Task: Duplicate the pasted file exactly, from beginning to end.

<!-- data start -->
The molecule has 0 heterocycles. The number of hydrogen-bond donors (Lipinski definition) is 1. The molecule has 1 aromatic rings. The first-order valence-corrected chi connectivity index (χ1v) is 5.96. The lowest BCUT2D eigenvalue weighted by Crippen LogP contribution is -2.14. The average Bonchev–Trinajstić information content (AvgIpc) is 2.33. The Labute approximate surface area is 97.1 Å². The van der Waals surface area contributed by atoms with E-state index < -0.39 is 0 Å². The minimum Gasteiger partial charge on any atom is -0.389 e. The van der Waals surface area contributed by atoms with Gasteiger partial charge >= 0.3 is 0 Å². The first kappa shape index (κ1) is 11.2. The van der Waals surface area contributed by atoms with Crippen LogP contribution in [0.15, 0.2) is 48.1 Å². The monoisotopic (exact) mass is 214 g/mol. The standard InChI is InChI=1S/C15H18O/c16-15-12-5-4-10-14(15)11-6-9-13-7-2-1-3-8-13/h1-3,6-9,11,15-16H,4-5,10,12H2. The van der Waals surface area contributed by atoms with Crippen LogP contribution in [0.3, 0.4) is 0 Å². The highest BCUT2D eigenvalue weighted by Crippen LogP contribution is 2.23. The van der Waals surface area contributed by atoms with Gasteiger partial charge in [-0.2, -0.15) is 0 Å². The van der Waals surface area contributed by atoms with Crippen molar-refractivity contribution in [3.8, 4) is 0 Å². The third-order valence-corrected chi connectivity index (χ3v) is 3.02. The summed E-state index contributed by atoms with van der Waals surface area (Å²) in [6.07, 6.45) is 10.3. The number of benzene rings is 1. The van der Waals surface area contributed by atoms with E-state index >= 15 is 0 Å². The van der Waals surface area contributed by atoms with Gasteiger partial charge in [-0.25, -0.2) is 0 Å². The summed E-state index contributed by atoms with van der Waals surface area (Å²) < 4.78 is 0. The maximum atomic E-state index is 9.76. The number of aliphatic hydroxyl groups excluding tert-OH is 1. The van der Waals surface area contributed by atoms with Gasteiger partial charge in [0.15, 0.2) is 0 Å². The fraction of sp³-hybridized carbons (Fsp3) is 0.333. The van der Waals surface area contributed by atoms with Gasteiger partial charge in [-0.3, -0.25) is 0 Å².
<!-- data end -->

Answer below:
The molecule has 0 heterocycles. The number of hydrogen-bond donors (Lipinski definition) is 1. The molecule has 1 aromatic rings. The first-order valence-corrected chi connectivity index (χ1v) is 5.96. The lowest BCUT2D eigenvalue weighted by Crippen LogP contribution is -2.14. The average Bonchev–Trinajstić information content (AvgIpc) is 2.33. The Labute approximate surface area is 97.1 Å². The van der Waals surface area contributed by atoms with E-state index < -0.39 is 0 Å². The minimum Gasteiger partial charge on any atom is -0.389 e. The van der Waals surface area contributed by atoms with Gasteiger partial charge >= 0.3 is 0 Å². The first kappa shape index (κ1) is 11.2. The van der Waals surface area contributed by atoms with Crippen LogP contribution in [0.15, 0.2) is 48.1 Å². The monoisotopic (exact) mass is 214 g/mol. The standard InChI is InChI=1S/C15H18O/c16-15-12-5-4-10-14(15)11-6-9-13-7-2-1-3-8-13/h1-3,6-9,11,15-16H,4-5,10,12H2. The van der Waals surface area contributed by atoms with Crippen LogP contribution in [0.3, 0.4) is 0 Å². The highest BCUT2D eigenvalue weighted by Crippen LogP contribution is 2.23. The van der Waals surface area contributed by atoms with Gasteiger partial charge in [-0.2, -0.15) is 0 Å². The van der Waals surface area contributed by atoms with Crippen molar-refractivity contribution in [3.8, 4) is 0 Å². The third-order valence-corrected chi connectivity index (χ3v) is 3.02. The summed E-state index contributed by atoms with van der Waals surface area (Å²) in [6.07, 6.45) is 10.3. The number of benzene rings is 1. The van der Waals surface area contributed by atoms with E-state index >= 15 is 0 Å². The van der Waals surface area contributed by atoms with Gasteiger partial charge in [-0.25, -0.2) is 0 Å². The summed E-state index contributed by atoms with van der Waals surface area (Å²) < 4.78 is 0. The maximum atomic E-state index is 9.76. The number of aliphatic hydroxyl groups excluding tert-OH is 1. The van der Waals surface area contributed by atoms with Gasteiger partial charge in [0.15, 0.2) is 0 Å². The fraction of sp³-hybridized carbons (Fsp3) is 0.333. The van der Waals surface area contributed by atoms with Gasteiger partial charge in [-0.3, -0.25) is 0 Å².